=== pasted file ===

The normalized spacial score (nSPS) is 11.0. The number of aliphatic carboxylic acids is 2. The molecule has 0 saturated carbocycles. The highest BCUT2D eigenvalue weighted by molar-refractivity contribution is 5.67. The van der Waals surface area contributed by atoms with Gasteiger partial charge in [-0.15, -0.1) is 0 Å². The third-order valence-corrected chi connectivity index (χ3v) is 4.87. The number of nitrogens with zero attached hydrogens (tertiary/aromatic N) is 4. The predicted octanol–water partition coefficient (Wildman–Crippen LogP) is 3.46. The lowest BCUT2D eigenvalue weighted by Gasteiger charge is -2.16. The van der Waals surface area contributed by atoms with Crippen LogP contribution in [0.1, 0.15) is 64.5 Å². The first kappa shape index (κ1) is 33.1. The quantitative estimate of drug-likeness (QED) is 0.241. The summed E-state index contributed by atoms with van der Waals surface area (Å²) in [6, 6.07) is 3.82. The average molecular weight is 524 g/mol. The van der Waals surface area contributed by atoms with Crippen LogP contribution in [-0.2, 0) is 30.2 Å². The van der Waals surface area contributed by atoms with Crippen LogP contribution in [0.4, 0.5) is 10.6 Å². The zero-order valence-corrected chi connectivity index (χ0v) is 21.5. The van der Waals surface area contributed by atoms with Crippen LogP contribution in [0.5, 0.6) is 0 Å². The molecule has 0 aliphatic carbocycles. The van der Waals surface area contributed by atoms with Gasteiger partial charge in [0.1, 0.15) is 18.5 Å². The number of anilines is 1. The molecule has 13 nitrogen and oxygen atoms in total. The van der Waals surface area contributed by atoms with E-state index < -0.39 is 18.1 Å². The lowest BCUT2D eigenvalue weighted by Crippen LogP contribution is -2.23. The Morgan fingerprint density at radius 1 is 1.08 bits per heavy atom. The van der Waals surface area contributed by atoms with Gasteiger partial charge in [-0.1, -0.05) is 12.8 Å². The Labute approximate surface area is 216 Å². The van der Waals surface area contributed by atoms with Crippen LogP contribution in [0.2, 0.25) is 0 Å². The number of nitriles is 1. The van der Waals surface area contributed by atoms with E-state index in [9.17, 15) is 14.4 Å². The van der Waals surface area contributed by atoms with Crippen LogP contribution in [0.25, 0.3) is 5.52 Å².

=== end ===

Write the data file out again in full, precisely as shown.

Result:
The normalized spacial score (nSPS) is 11.0. The number of aliphatic carboxylic acids is 2. The molecule has 0 saturated carbocycles. The highest BCUT2D eigenvalue weighted by molar-refractivity contribution is 5.67. The van der Waals surface area contributed by atoms with Gasteiger partial charge in [-0.15, -0.1) is 0 Å². The third-order valence-corrected chi connectivity index (χ3v) is 4.87. The number of nitrogens with zero attached hydrogens (tertiary/aromatic N) is 4. The predicted octanol–water partition coefficient (Wildman–Crippen LogP) is 3.46. The lowest BCUT2D eigenvalue weighted by Gasteiger charge is -2.16. The van der Waals surface area contributed by atoms with Crippen LogP contribution in [0.1, 0.15) is 64.5 Å². The first kappa shape index (κ1) is 33.1. The quantitative estimate of drug-likeness (QED) is 0.241. The summed E-state index contributed by atoms with van der Waals surface area (Å²) in [6, 6.07) is 3.82. The average molecular weight is 524 g/mol. The van der Waals surface area contributed by atoms with Crippen LogP contribution in [-0.2, 0) is 30.2 Å². The van der Waals surface area contributed by atoms with Crippen LogP contribution in [0.4, 0.5) is 10.6 Å². The zero-order valence-corrected chi connectivity index (χ0v) is 21.5. The van der Waals surface area contributed by atoms with Crippen LogP contribution in [0.5, 0.6) is 0 Å². The molecule has 0 aliphatic carbocycles. The van der Waals surface area contributed by atoms with Gasteiger partial charge in [0.1, 0.15) is 18.5 Å². The number of anilines is 1. The molecule has 13 nitrogen and oxygen atoms in total. The van der Waals surface area contributed by atoms with E-state index < -0.39 is 18.1 Å². The lowest BCUT2D eigenvalue weighted by Crippen LogP contribution is -2.23. The Morgan fingerprint density at radius 1 is 1.08 bits per heavy atom. The van der Waals surface area contributed by atoms with Gasteiger partial charge in [-0.1, -0.05) is 12.8 Å². The Labute approximate surface area is 216 Å². The van der Waals surface area contributed by atoms with Crippen LogP contribution in [0.2, 0.25) is 0 Å². The number of nitriles is 1. The van der Waals surface area contributed by atoms with E-state index in [9.17, 15) is 14.4 Å². The van der Waals surface area contributed by atoms with Crippen LogP contribution in [0.25, 0.3) is 5.52 Å².